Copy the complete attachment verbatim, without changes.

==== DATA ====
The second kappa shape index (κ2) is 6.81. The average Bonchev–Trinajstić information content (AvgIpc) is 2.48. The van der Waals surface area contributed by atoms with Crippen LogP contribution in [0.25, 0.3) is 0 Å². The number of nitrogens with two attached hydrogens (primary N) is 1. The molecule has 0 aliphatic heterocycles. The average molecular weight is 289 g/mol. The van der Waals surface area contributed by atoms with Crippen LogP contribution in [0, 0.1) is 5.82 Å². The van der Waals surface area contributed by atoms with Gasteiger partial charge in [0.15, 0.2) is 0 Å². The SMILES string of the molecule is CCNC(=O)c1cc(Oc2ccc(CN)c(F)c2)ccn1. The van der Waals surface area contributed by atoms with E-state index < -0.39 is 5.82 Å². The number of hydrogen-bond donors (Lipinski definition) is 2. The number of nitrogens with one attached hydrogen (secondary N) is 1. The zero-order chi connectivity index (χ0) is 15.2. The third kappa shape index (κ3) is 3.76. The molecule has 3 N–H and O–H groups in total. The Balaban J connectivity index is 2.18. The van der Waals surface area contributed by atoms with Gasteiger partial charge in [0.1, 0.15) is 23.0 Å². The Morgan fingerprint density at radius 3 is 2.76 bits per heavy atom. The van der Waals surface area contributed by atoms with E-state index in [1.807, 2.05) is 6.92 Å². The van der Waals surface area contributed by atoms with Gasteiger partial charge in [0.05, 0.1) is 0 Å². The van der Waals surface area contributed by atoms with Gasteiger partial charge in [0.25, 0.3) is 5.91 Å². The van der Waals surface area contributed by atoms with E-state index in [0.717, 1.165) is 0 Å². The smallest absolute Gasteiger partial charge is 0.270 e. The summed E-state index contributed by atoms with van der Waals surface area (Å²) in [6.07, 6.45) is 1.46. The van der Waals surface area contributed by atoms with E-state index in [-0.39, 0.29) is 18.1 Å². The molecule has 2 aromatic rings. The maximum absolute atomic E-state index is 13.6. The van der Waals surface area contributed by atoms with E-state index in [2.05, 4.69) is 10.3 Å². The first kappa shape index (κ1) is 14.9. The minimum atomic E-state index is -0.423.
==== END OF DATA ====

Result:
The second kappa shape index (κ2) is 6.81. The average Bonchev–Trinajstić information content (AvgIpc) is 2.48. The van der Waals surface area contributed by atoms with Crippen LogP contribution in [0.25, 0.3) is 0 Å². The number of nitrogens with two attached hydrogens (primary N) is 1. The molecule has 0 aliphatic heterocycles. The average molecular weight is 289 g/mol. The van der Waals surface area contributed by atoms with Crippen LogP contribution in [0, 0.1) is 5.82 Å². The van der Waals surface area contributed by atoms with Gasteiger partial charge in [0.15, 0.2) is 0 Å². The SMILES string of the molecule is CCNC(=O)c1cc(Oc2ccc(CN)c(F)c2)ccn1. The van der Waals surface area contributed by atoms with E-state index < -0.39 is 5.82 Å². The number of hydrogen-bond donors (Lipinski definition) is 2. The number of nitrogens with one attached hydrogen (secondary N) is 1. The zero-order chi connectivity index (χ0) is 15.2. The third kappa shape index (κ3) is 3.76. The molecule has 3 N–H and O–H groups in total. The Balaban J connectivity index is 2.18. The van der Waals surface area contributed by atoms with Gasteiger partial charge in [0.1, 0.15) is 23.0 Å². The Morgan fingerprint density at radius 3 is 2.76 bits per heavy atom. The van der Waals surface area contributed by atoms with E-state index in [1.807, 2.05) is 6.92 Å². The van der Waals surface area contributed by atoms with Gasteiger partial charge in [0.05, 0.1) is 0 Å². The van der Waals surface area contributed by atoms with Gasteiger partial charge in [0.25, 0.3) is 5.91 Å². The van der Waals surface area contributed by atoms with E-state index in [0.717, 1.165) is 0 Å². The smallest absolute Gasteiger partial charge is 0.270 e. The summed E-state index contributed by atoms with van der Waals surface area (Å²) in [6.07, 6.45) is 1.46. The van der Waals surface area contributed by atoms with E-state index in [-0.39, 0.29) is 18.1 Å². The molecule has 2 aromatic rings. The maximum absolute atomic E-state index is 13.6. The van der Waals surface area contributed by atoms with E-state index in [2.05, 4.69) is 10.3 Å². The first kappa shape index (κ1) is 14.9. The minimum atomic E-state index is -0.423.